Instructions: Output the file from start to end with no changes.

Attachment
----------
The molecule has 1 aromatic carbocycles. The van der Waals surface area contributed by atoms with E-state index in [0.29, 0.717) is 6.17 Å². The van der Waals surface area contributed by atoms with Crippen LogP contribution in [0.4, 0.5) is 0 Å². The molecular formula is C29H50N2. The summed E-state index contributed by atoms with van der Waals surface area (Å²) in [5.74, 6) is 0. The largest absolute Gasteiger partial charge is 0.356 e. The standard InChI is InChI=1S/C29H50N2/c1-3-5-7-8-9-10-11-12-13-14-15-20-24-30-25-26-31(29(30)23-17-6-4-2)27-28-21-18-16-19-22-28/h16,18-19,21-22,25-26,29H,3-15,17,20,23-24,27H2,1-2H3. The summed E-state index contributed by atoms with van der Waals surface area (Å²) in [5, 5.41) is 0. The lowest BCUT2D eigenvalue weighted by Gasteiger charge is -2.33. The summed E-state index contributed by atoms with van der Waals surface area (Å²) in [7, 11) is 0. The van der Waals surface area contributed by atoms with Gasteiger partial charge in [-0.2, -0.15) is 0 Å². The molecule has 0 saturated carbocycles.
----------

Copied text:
The molecule has 1 aromatic carbocycles. The van der Waals surface area contributed by atoms with E-state index in [0.29, 0.717) is 6.17 Å². The van der Waals surface area contributed by atoms with Crippen LogP contribution in [0.4, 0.5) is 0 Å². The molecular formula is C29H50N2. The summed E-state index contributed by atoms with van der Waals surface area (Å²) in [5.74, 6) is 0. The largest absolute Gasteiger partial charge is 0.356 e. The standard InChI is InChI=1S/C29H50N2/c1-3-5-7-8-9-10-11-12-13-14-15-20-24-30-25-26-31(29(30)23-17-6-4-2)27-28-21-18-16-19-22-28/h16,18-19,21-22,25-26,29H,3-15,17,20,23-24,27H2,1-2H3. The summed E-state index contributed by atoms with van der Waals surface area (Å²) in [5, 5.41) is 0. The lowest BCUT2D eigenvalue weighted by Gasteiger charge is -2.33. The summed E-state index contributed by atoms with van der Waals surface area (Å²) in [7, 11) is 0. The van der Waals surface area contributed by atoms with Gasteiger partial charge in [-0.2, -0.15) is 0 Å². The molecule has 0 saturated carbocycles.